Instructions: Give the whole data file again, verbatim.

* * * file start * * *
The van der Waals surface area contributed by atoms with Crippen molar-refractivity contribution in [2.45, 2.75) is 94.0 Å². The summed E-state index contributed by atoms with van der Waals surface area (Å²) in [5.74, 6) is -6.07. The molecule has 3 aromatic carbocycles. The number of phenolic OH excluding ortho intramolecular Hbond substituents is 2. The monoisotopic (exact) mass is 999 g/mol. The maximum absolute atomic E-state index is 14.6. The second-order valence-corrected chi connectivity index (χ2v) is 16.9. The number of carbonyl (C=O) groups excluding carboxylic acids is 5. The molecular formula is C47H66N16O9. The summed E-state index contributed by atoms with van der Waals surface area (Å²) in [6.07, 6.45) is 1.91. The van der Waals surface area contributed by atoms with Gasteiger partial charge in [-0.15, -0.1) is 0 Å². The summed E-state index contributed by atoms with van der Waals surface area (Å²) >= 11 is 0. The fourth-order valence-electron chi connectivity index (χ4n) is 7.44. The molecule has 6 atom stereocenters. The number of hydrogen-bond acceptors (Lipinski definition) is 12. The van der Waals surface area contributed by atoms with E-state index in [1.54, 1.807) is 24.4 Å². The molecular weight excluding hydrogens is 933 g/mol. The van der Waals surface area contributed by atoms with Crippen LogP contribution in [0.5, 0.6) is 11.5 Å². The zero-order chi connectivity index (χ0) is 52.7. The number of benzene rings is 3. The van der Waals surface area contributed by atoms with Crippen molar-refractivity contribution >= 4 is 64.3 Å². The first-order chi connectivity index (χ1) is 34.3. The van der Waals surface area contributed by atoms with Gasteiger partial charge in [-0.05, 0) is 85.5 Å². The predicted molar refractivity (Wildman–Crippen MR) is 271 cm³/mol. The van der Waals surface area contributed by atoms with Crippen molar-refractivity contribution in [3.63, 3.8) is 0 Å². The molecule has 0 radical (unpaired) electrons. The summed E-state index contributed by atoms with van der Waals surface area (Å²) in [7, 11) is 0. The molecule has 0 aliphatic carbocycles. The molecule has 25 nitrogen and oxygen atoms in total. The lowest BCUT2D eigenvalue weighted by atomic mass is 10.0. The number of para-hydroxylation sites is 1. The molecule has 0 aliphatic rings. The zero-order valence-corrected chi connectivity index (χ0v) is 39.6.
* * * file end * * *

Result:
The van der Waals surface area contributed by atoms with Crippen molar-refractivity contribution in [2.45, 2.75) is 94.0 Å². The summed E-state index contributed by atoms with van der Waals surface area (Å²) in [5.74, 6) is -6.07. The molecule has 3 aromatic carbocycles. The number of phenolic OH excluding ortho intramolecular Hbond substituents is 2. The monoisotopic (exact) mass is 999 g/mol. The maximum absolute atomic E-state index is 14.6. The second-order valence-corrected chi connectivity index (χ2v) is 16.9. The number of carbonyl (C=O) groups excluding carboxylic acids is 5. The molecular formula is C47H66N16O9. The summed E-state index contributed by atoms with van der Waals surface area (Å²) in [6.07, 6.45) is 1.91. The van der Waals surface area contributed by atoms with Gasteiger partial charge in [-0.15, -0.1) is 0 Å². The summed E-state index contributed by atoms with van der Waals surface area (Å²) >= 11 is 0. The fourth-order valence-electron chi connectivity index (χ4n) is 7.44. The molecule has 6 atom stereocenters. The number of hydrogen-bond acceptors (Lipinski definition) is 12. The van der Waals surface area contributed by atoms with E-state index in [1.54, 1.807) is 24.4 Å². The molecular weight excluding hydrogens is 933 g/mol. The van der Waals surface area contributed by atoms with Crippen LogP contribution in [0.5, 0.6) is 11.5 Å². The zero-order chi connectivity index (χ0) is 52.7. The number of benzene rings is 3. The van der Waals surface area contributed by atoms with Crippen molar-refractivity contribution >= 4 is 64.3 Å². The first-order chi connectivity index (χ1) is 34.3. The van der Waals surface area contributed by atoms with Gasteiger partial charge in [-0.05, 0) is 85.5 Å². The predicted molar refractivity (Wildman–Crippen MR) is 271 cm³/mol. The van der Waals surface area contributed by atoms with Crippen molar-refractivity contribution in [3.63, 3.8) is 0 Å². The molecule has 0 radical (unpaired) electrons. The summed E-state index contributed by atoms with van der Waals surface area (Å²) in [7, 11) is 0. The molecule has 0 aliphatic carbocycles. The molecule has 25 nitrogen and oxygen atoms in total. The lowest BCUT2D eigenvalue weighted by atomic mass is 10.0. The number of para-hydroxylation sites is 1. The molecule has 0 aliphatic rings. The zero-order valence-corrected chi connectivity index (χ0v) is 39.6.